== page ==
Aim: To follow up patients without known diabetes, but with hyperglycaemia in hospital for diabetes at one year.
Methods: 159 patients with a random plasma glucose > or = 7.8 mmol/L recorded during hospital admission were sent a questionnaire and invited to have the following test one year following discharge: fasting plasma glucose, HbA1c and fasting lipid profile. Those with a fasting plasma glucose > or = 5.5 and < 7.0 mmol/L, and/or those with a HbA1c > or = 6.0%, were asked to have an oral glucose tolerance test. Those with a fasting plasma glucose > or = 7.0 mmol/L were defined as having diabetes.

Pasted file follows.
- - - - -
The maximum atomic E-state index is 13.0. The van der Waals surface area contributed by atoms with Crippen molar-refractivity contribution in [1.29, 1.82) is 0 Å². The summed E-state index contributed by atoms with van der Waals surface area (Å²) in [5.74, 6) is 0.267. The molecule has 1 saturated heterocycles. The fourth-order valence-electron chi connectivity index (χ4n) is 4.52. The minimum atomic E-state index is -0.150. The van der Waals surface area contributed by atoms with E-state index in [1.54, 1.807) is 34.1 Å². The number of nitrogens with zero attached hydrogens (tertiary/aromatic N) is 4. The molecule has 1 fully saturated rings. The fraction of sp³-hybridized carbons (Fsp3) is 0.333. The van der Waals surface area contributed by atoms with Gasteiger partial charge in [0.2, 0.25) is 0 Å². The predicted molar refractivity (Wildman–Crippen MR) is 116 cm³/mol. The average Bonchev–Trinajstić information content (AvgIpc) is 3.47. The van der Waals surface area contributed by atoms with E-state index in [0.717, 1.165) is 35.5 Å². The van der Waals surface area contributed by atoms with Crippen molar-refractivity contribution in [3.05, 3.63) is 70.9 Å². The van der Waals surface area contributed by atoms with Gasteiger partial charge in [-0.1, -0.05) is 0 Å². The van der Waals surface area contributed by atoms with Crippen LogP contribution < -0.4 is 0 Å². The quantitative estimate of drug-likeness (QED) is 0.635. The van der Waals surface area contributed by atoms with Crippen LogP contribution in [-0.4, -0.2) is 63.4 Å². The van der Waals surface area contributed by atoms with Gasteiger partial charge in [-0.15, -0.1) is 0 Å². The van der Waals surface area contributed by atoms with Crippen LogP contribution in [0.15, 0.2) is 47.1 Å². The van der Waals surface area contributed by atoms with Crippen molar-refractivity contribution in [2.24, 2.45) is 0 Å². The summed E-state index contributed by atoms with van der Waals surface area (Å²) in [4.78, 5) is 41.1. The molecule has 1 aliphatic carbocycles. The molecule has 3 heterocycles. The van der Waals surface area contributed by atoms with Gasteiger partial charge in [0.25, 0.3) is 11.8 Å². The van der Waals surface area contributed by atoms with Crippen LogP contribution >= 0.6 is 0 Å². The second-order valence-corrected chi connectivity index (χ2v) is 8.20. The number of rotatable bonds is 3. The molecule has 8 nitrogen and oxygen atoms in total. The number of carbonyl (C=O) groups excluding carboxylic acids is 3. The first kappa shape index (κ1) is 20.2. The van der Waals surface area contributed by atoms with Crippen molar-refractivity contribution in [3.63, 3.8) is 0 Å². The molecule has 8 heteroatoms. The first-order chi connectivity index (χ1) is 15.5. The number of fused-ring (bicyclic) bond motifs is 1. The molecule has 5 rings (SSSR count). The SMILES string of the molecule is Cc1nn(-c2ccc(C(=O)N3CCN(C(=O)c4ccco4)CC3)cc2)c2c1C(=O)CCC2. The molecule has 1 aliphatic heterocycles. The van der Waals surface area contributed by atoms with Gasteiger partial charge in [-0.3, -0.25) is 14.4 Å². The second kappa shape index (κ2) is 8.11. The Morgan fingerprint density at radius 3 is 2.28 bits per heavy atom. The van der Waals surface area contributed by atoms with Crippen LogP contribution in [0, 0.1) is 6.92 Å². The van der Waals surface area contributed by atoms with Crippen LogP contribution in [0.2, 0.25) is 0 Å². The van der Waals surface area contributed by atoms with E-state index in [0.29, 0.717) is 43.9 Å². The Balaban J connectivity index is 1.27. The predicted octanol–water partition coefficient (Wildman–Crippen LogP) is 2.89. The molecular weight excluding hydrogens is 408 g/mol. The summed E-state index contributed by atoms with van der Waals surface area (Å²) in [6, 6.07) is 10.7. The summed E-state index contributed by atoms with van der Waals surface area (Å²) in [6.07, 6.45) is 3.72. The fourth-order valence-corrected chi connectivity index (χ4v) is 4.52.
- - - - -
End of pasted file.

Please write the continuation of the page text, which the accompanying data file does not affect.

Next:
Results: There were 88 full responses. Nineteen (21.6%) had diabetes and nine impaired glucose tolerance. Hb1Ac was > or = 6% in five subjects with a fasting plasma glucose < 5.5 mmol/L. Two had impaired glucose tolerance and one diabetes. If a random plasma glucose in-hospital of 10 mmol/L is used as a threshold for later testing, as suggested by previous studies, then 25% of those with an abnormal result would have been missed.
Conclusions: A high proportion of those with hyperglycaemia in hospital have diabetes or impaired glucose tolerance at one year. Initial testing with fasting plasma glucose and HbA1c avoided oral glucose tolerance test in 76% of cases. Use of HbA1c detected otherwise missed diabetes and impaired glucose tolerance. A random plasma glucose of > or = 7.8 mmol/L in hospital targets patients who should be tested for impaired glucose tolerance or diabetes following discharge.